Warrior on the Rocks

Sometimes life can feel a little rocky.
This little practice will bring a sense of strength from inside out (they are called warrior poses for a reason).
One of my teachers always said “why be a worrier when you can be a warrior” 🙂
The forward bends towards the end of the sequence release the spine and the backs of the legs, then finishing with Adho Mukha Virasana, the mind becomes passive.
Prussia cove is a precious place with a beautiful energy. This practice and place left me feeling blessed.
Look after your body, your mind and your emotions.
Take care of yourself,
Ahimsa,
Lucy

An in-tree-ging practice

This practice was such fun, please do not do this practice in a tree, for a start it is hard to find the perfect tree. I was lucky! How ever being out in nature, especially around tree’s is thoroughly recommended for health and well being. So much so that the Japanese call it Shinrin Yoku (Forest Bathing).

Some of the poses are modified to fit on or within the space that this magnificent Monteray pine gave me, so forgive some of my distances. Standing poses and back bends were the poses that flowed.

I do hope you enjoy the practice as much as i did.

Please look after yourself during your practice and read your movements well.

Enjoy

Love and light

Lucy

Shoulder Mobility

Tame the tension in your neck and shoulders with this mobilizing practice.
Sit or stand as I guide you through poses including Garudasana (eagle) and Gomukhasana (cow-face pose).
Taking the shoulder joint through its range of movement with gentle thoughtful practice can improve your range of mobility in and around the neck, shoulders and upper back.
If you have any shoulder injuries or problems please check with your physio or health care provider before following this practice.

Pinca Mayurasana

The Peacock pose, forearm balance, had me foxed for years.
As I started to think about the name of the pose and consider a peacocks trait’s (my arms are explaining the way the peacock opens up it’s tail feathers in the title picture), it got my imagination rolling and I was off.
I believe that it’s not about the perfect pose, it is about the correct approach, physically and mentally.

Precautions and contra-indications;
as with all inversions, please avoid during menstruation or if the pose causes pressure in the head, ears or eyes. If you have; back, shoulder, or neck injury.
A heart condition or high blood pressure.
Migraine or head-ache.

Most importantly as with any yoga practice, listen to your own body, be kind and sensitive to your bodies needs.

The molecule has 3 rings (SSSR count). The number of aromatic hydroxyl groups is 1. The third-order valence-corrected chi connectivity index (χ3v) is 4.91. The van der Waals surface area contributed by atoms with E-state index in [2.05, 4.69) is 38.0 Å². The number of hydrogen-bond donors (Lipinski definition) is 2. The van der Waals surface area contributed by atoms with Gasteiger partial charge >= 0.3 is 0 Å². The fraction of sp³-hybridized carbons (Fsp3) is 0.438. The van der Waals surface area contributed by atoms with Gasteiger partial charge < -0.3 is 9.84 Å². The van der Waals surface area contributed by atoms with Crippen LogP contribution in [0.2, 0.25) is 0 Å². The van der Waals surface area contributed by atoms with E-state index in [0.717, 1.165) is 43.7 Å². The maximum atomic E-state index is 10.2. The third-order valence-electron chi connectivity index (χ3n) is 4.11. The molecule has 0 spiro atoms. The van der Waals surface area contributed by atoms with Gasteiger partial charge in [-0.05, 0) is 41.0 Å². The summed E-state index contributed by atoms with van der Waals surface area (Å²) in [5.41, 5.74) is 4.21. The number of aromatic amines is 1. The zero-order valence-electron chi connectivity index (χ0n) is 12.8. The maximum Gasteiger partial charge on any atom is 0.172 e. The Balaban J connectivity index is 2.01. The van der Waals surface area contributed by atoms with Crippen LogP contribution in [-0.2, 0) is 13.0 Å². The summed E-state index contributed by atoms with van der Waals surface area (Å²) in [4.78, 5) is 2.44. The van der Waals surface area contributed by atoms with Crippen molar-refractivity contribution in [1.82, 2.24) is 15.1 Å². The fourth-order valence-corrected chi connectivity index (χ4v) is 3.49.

Egg-splaining Bakasana

Strengthen your arms, legs and abdomen.
Bakasana (birdpose) was re-named by my boys “baby handstands”.
It’s important to be able to feel the weight through the arms before you head towards lift off.
This practice will encourage you to learn to trust your arms, and connect the tail-bone towards the crown of the head, enabling this pose to take flight.
A posture journey through adho mukha svanasana (dog head down), uttanasana (forward bend) and malasana (garland pose), I hope this practice will bring a new insight into this beautiful little compact pose.

Contra-indications:
Pregnancy
Carpal tunnel syndrome

Sea where I teach

There is no instruction with this film, it was way too windy.
I thought it would be nice just for you to see one of our “home” beaches. Standing poses are presented here with a modified sun-salutation.
If you would like me to draw you some stick figures to go along with the video, pop me a message and I will email them back to you.

Yoga Unplanned – episode 3

I remember learning to take the weight on my arms for hand-stands during the yoga class, it was a pose that always made me want to leave the room.
My teacher would say “Just kick up!”. Of course, eventually I did.
This pose strengthens the arms, shoulders and wrists. Practice this with gentle repetition to gradually increase strength, so as to not strain the wrists etc.
Inversions are not advised through the Iyengar tradition during menstruation as it goes against the flow in the body at that time of the month.

Seated postures – crossed legs and kneeling

A deceptively deep practice. Who would have thought kneeling and crossed legs could be so much fun.
Padamasana (lotus pose) makes an appearance at the end (certainly not a requirement 🙂
The twists are very good for toning, releasing and lengthening the torso and pelvic area as long as you stay within your own capacity for movement.
Gently push your boundaries but not your limits.
If you have low back problems or knee issues, consult your Iyengar teacher first.
Practice with gentle awareness,
shine bright,
Lucy